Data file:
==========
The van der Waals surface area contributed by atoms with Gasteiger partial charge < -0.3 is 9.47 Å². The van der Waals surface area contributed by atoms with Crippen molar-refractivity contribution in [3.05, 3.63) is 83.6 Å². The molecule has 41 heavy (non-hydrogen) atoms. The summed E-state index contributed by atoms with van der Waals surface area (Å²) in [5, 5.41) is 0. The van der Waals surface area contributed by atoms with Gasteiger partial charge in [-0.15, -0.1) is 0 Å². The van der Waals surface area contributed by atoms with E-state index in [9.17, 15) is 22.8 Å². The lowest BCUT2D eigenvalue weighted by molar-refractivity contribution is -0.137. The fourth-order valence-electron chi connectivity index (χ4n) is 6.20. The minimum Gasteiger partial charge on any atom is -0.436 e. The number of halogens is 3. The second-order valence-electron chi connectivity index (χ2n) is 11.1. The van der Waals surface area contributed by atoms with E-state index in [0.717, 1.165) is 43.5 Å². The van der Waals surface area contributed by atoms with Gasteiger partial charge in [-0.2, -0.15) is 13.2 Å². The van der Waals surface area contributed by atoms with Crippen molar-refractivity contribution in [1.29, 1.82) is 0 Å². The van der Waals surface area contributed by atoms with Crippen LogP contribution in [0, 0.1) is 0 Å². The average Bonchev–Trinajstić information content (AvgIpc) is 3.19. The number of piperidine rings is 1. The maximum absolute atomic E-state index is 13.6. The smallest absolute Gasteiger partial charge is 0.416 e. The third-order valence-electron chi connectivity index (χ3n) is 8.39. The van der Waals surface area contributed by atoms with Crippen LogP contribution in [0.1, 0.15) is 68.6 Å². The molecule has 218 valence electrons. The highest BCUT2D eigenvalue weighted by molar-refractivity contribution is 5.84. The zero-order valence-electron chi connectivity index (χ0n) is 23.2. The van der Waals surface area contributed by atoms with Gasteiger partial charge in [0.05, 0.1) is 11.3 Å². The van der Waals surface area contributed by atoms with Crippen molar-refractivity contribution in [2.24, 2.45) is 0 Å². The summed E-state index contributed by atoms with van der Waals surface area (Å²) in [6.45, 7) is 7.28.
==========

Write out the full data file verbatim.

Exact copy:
The van der Waals surface area contributed by atoms with Gasteiger partial charge < -0.3 is 9.47 Å². The van der Waals surface area contributed by atoms with Crippen molar-refractivity contribution in [3.05, 3.63) is 83.6 Å². The molecule has 41 heavy (non-hydrogen) atoms. The summed E-state index contributed by atoms with van der Waals surface area (Å²) in [5, 5.41) is 0. The van der Waals surface area contributed by atoms with Gasteiger partial charge in [-0.15, -0.1) is 0 Å². The van der Waals surface area contributed by atoms with E-state index in [9.17, 15) is 22.8 Å². The lowest BCUT2D eigenvalue weighted by molar-refractivity contribution is -0.137. The fourth-order valence-electron chi connectivity index (χ4n) is 6.20. The minimum Gasteiger partial charge on any atom is -0.436 e. The number of halogens is 3. The second-order valence-electron chi connectivity index (χ2n) is 11.1. The van der Waals surface area contributed by atoms with E-state index in [0.717, 1.165) is 43.5 Å². The van der Waals surface area contributed by atoms with Gasteiger partial charge in [-0.2, -0.15) is 13.2 Å². The van der Waals surface area contributed by atoms with Crippen molar-refractivity contribution in [1.29, 1.82) is 0 Å². The van der Waals surface area contributed by atoms with Crippen LogP contribution in [0, 0.1) is 0 Å². The average Bonchev–Trinajstić information content (AvgIpc) is 3.19. The number of piperidine rings is 1. The maximum absolute atomic E-state index is 13.6. The smallest absolute Gasteiger partial charge is 0.416 e. The third-order valence-electron chi connectivity index (χ3n) is 8.39. The van der Waals surface area contributed by atoms with Crippen LogP contribution in [0.1, 0.15) is 68.6 Å². The molecule has 218 valence electrons. The highest BCUT2D eigenvalue weighted by molar-refractivity contribution is 5.84. The zero-order valence-electron chi connectivity index (χ0n) is 23.2. The van der Waals surface area contributed by atoms with Gasteiger partial charge in [0.05, 0.1) is 11.3 Å². The van der Waals surface area contributed by atoms with Crippen molar-refractivity contribution in [2.24, 2.45) is 0 Å². The summed E-state index contributed by atoms with van der Waals surface area (Å²) in [6.45, 7) is 7.28.